This is a very valid question, as our courts have been confronted with situations where public entities have awarded tenders after their public procurement procedures fell short of the requirements of the Constitution and public procurement requirements. What then may happen is that the public entity tries to utilize settlement agreements that are made orders of the court to try and circumvent re-doing tender processes, avoid litigation and ‘legalize’, as it were, dealings that otherwise fall foul of the requirements for fair and transparent public procurement.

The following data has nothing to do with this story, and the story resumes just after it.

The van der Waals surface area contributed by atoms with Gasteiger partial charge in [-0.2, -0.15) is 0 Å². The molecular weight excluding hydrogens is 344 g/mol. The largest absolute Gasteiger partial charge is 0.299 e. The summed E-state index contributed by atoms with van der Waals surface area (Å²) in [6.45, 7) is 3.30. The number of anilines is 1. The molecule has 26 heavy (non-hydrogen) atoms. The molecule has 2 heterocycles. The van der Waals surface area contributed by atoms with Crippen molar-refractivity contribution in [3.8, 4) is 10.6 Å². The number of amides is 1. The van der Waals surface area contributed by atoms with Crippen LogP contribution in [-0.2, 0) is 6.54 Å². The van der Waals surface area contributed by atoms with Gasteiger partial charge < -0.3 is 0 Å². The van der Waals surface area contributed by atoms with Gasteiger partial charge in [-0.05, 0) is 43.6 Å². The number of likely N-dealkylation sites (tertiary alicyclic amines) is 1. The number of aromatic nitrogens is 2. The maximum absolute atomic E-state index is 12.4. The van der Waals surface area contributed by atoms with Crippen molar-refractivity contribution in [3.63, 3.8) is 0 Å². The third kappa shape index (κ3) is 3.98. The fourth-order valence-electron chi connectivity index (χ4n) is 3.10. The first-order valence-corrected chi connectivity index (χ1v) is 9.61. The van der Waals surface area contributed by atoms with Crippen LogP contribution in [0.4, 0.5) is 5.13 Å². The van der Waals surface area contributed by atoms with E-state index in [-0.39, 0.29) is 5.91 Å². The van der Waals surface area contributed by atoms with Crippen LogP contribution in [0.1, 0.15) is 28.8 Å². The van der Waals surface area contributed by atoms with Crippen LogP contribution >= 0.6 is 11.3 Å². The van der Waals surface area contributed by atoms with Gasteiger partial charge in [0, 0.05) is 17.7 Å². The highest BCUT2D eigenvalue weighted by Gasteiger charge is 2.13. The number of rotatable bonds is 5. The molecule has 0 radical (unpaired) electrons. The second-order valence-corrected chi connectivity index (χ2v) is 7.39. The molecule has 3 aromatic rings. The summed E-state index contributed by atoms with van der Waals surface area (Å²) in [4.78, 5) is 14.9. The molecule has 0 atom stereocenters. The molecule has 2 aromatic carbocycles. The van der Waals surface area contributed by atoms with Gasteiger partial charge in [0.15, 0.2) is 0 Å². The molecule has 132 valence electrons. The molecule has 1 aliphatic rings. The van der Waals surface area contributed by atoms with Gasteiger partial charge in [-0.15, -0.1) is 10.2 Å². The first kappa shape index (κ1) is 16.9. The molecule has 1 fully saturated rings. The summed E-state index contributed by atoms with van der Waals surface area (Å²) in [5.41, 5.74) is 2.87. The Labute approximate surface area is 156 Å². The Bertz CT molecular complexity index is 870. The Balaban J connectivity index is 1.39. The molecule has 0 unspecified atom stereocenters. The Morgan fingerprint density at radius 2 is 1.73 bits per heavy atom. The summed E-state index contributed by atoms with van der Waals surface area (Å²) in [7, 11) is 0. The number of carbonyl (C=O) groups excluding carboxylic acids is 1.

Our courts, including our Supreme Court of Appeal, recently confirmed again that a court cannot make a settlement an order of the court if the settlement is unlawful. Such unlawfulness would typically follow where the procurement processes followed is not correct or where litigation potentially ensues and a settlement agreement is entered into which circumvents tender procedures and it is the duty of our courts to ensure that organs of state operate within the limits of the law and helps stop corruption.
Accordingly, we would advise that you consult with your attorney to help you engage with the department as to the legality of the intended settlement agreement with the bidder.